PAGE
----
Navigating supply chain disruptions

As the COVID-19 virus wreaked economic turmoil globally, modern supply chains have been caught in a perfect storm of disruptions. Businesses are feeling the squeeze on both their top-line and bottom-line performances, as they grapple with delays in shipments, container shortages, constrained production capacity, and rising costs for raw material, shipment, labour and fuel.

As a key port in the Asia Pacific region, Singapore will need to take a decisive lead in supply chain transformation. The Government will have to develop strategies for the future, providing support for companies to accelerate digital transformation, putting in place more robust disaster recovery plans and diversifying supply chains to make them more agile and resilient, especially in hard-hit sectors like manufacturing, aviation, construction, retail and food and beverage.


A new dawn for trade, travel and tourism

Clearer skies are on the horizon as borders reopen, with a bright outlook for the recovery of travel, trade and tourism sectors. Advanced estimates by the Ministry of Trade and Industry showed that the Singapore economy grew 6.5% year-on-year and that total trade at current prices was up 18.7% year-on-year in the third quarter of 2021.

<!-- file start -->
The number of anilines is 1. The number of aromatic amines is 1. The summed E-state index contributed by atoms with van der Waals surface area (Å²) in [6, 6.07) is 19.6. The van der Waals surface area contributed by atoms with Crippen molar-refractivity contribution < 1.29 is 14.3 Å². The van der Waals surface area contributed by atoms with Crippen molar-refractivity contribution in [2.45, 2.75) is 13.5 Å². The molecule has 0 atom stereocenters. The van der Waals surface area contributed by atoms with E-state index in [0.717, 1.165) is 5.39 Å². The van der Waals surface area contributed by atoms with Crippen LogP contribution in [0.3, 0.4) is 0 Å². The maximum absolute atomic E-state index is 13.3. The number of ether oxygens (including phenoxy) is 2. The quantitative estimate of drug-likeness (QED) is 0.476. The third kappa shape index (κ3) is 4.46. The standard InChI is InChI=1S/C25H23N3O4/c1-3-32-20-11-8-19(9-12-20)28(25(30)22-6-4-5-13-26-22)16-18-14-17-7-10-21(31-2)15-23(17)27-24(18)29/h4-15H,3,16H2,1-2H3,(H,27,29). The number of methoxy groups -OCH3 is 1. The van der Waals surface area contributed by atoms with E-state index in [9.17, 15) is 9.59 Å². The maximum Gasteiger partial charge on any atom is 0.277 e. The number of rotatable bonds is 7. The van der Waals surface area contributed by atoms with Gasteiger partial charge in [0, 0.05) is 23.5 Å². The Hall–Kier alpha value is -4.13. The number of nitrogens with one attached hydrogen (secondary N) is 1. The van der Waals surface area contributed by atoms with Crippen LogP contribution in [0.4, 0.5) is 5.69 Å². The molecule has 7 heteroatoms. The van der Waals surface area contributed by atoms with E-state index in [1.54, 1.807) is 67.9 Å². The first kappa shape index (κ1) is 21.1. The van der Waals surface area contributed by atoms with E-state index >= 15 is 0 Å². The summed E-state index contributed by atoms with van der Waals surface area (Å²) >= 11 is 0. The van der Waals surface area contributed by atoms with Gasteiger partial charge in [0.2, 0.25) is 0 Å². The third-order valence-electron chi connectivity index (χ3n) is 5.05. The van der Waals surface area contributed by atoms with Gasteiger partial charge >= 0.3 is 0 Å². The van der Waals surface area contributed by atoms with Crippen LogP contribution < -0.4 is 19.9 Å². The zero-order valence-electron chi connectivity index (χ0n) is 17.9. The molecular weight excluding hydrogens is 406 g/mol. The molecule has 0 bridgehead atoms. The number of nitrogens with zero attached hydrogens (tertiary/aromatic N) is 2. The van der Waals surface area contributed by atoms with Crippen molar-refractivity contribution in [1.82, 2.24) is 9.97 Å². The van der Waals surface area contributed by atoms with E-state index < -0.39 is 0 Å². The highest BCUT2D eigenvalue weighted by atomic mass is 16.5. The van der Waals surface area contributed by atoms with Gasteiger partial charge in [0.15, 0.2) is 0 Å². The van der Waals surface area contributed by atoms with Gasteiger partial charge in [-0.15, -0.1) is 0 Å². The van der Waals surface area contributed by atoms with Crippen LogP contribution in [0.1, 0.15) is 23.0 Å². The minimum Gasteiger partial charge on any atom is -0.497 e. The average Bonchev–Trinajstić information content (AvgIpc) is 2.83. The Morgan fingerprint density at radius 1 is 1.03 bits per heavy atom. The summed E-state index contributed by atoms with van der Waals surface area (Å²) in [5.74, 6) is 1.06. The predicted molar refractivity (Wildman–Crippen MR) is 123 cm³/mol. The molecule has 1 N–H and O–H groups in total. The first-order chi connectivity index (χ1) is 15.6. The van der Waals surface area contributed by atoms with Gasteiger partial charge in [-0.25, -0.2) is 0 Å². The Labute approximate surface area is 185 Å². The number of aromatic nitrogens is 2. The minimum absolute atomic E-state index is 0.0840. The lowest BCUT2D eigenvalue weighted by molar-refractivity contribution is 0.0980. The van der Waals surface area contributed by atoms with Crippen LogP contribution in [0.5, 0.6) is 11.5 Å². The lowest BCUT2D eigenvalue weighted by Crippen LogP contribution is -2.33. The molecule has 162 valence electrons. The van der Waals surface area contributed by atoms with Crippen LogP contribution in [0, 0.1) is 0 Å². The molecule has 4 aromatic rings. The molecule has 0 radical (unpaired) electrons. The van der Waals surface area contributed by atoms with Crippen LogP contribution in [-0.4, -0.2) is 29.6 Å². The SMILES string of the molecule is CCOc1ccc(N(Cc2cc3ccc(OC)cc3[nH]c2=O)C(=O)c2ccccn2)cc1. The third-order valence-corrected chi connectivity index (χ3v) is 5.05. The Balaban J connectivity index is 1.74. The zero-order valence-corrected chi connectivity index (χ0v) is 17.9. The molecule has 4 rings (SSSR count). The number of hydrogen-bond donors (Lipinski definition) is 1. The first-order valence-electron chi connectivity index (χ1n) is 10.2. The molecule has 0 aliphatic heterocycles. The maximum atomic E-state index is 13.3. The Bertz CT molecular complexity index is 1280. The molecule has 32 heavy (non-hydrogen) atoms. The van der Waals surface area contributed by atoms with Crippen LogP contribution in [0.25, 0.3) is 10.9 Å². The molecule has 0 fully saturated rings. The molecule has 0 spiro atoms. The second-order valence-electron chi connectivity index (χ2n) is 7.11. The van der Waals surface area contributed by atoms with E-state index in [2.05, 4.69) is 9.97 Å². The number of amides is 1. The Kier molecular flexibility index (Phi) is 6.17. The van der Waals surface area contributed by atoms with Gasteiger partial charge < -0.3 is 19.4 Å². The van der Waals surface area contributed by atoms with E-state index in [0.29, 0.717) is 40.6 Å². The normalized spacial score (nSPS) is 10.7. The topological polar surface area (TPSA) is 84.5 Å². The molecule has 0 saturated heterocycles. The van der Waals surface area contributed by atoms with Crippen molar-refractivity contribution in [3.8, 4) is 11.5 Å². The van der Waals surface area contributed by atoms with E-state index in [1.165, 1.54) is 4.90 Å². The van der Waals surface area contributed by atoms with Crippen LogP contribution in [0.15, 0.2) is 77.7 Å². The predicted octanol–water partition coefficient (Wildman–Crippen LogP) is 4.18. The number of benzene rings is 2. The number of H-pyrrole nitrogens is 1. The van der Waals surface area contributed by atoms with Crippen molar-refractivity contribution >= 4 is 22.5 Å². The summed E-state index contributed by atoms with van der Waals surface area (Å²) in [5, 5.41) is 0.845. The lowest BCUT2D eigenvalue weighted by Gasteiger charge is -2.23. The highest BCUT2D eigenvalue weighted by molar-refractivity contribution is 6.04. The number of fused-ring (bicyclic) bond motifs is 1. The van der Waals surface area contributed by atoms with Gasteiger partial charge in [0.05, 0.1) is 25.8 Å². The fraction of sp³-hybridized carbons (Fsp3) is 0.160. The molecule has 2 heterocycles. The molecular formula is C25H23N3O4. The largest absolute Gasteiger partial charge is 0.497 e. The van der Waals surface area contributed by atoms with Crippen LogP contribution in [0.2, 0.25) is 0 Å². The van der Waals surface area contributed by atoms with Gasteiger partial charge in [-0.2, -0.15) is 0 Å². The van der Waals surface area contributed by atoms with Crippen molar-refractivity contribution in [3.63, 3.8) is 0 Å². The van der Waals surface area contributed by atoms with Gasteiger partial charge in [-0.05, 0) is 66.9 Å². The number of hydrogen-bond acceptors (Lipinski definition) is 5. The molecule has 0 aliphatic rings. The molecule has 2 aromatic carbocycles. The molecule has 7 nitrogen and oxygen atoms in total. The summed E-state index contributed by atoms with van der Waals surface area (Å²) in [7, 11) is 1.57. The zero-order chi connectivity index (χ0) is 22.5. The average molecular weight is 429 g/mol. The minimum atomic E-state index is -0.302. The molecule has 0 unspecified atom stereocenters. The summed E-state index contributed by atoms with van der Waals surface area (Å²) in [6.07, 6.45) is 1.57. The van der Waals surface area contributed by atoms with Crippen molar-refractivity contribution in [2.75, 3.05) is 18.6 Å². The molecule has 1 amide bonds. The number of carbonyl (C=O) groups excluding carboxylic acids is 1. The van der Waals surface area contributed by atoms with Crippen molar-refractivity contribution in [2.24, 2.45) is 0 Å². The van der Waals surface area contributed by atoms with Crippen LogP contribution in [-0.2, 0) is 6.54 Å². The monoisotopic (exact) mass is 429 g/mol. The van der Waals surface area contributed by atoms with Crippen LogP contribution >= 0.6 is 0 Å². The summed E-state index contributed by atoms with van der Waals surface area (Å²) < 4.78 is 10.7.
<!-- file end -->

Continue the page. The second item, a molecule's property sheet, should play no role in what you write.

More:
A high population vaccination rate of 83% as of November 2021, coupled with cautious easing of travel restrictions and the establishment of vaccinated travel lanes, are already contributing to the recovery of these sectors, with soaring demand for flights from Singapore to the rest of Asia ahead of the year-end holidays in 2021 and the coming Lunar New Year.


As the economy reopens, a key issue that Singapore will need to address is talent shortage — especially considering its ageing population and foreign manpower hiring rules.

The nation-state has strong pull factors such as world-class healthcare, quality education, political stability and well-developed infrastructure that supports digital connectivity. But amid intensifying global competition, the country will need to position itself to attract highly qualified workers to boost economic growth while upskilling employees to be future-relevant.